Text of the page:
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Russia casts cloud over Europe’s auto groups

The Geneva Motor Show kicks off this week amid growing optimism for European automakers – but they're not popping open the champagne just yet.

Car sales in the region kicked off the first month of the year with a 6.7 percent increase over 2014 – the 17th straight month of gains in a row.

The European Central Bank's quantitative easing program is set to provide additional tailwinds for the sector, thanks to a weaker euro and an uptick in consumer sentiment. In another boon for the sector , the dramatic decline in oil prices is trickling down to lower prices at the pump, helping to drive demand for high-margin SUVs.

Despite the improving backdrop, manufacturers are keeping an eye on the uncertainty in Russia. Analysts expect the Russian market, once a high-growth haven, to slump further in 2015 after a 10 percent decline last year. The annual drop-off was exaggerated by a 24 percent dip in January after foreign brands rushed to raise prices on the back of the falling ruble.

"The size of the market contraction in Russia is the biggest wild card facing vehicle manufacturers across the European continent, if not the world, in 2015 and 2016," said Nigel Griffiths, chief automotive economist, IHS Automotive. The industry group expects Russian market sales to slump to just 1.8 million units in 2015, a 27 percent decline over last year and nearly 40 percent below the level in 2012. PwC, meanwhile, says the decline could be up to 35 percent.

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Volkswagen has already set the stage for what will likely be a re-occurring theme at Geneva this week: blaming factors outside of Europe for a subdued outlook. Chief financial officer Hans Dieter Poetsch said in a statement tied to the carmaker's full-year earnings that "continuing political uncertainty, strong currency fluctuations and tough environments in markets such as Russia and Brazil present major challenges."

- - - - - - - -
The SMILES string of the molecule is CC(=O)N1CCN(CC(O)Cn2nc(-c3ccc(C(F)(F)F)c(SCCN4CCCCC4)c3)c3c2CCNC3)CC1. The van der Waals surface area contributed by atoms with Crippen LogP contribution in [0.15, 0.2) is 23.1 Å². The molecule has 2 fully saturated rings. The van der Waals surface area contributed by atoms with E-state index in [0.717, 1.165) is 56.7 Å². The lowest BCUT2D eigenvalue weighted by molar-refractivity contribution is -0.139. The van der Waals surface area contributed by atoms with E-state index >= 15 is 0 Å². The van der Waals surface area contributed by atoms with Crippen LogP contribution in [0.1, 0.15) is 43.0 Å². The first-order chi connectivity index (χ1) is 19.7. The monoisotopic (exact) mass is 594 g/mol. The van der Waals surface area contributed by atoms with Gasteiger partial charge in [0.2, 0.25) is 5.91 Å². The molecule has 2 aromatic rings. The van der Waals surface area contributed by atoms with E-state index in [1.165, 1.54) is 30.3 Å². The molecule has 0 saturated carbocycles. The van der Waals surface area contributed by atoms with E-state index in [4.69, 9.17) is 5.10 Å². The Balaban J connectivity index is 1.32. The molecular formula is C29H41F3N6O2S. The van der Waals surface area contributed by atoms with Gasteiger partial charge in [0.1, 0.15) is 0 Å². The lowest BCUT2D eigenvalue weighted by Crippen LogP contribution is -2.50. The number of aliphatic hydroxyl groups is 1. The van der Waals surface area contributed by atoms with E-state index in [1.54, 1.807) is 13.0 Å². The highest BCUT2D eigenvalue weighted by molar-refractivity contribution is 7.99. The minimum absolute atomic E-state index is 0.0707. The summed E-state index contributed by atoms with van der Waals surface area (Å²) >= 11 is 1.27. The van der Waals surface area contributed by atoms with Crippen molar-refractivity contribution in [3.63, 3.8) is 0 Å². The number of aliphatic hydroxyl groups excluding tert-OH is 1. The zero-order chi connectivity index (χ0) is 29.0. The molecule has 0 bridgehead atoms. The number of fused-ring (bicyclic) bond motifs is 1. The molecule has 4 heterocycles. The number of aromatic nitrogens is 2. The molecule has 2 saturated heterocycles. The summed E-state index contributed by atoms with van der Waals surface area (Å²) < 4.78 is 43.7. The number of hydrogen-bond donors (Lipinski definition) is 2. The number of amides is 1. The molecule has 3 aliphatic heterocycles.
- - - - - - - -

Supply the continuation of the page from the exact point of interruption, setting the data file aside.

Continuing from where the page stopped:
This warning comes a few weeks after Volkswagen said it lost hundreds of millions of euros in Russia because of the ruble rout.

Ford Motor Company also cited Russia as a major reason for lowering its European outlook last month. The US automaker says European losses will narrow from the $1 billion reported in 2014 but will be wider than the $250 million previously forecast. Meanwhile, US rival General Motors has joined several other manufacturers scaling back production in Russia. GM says it will suspend work at its St. Petersburg plant from mid-March to mid-May. French auto giant Renault also put the brakes on its Moscow factory for three weeks.

Nevertheless, industry analysts are staying optimistic on the sector. Barclays suggests that the Russian factor has largely been priced in to equities, naming Renault as their top pick. Meanwhile, Citi analysts point to high US sales exposure and strong relative earnings momentum as reasons to be bullish on the sector. Citi names VW and Renault as preferred stock picks.

Stay tuned for CNBC's coverage throughout the day Tuesday, March 3.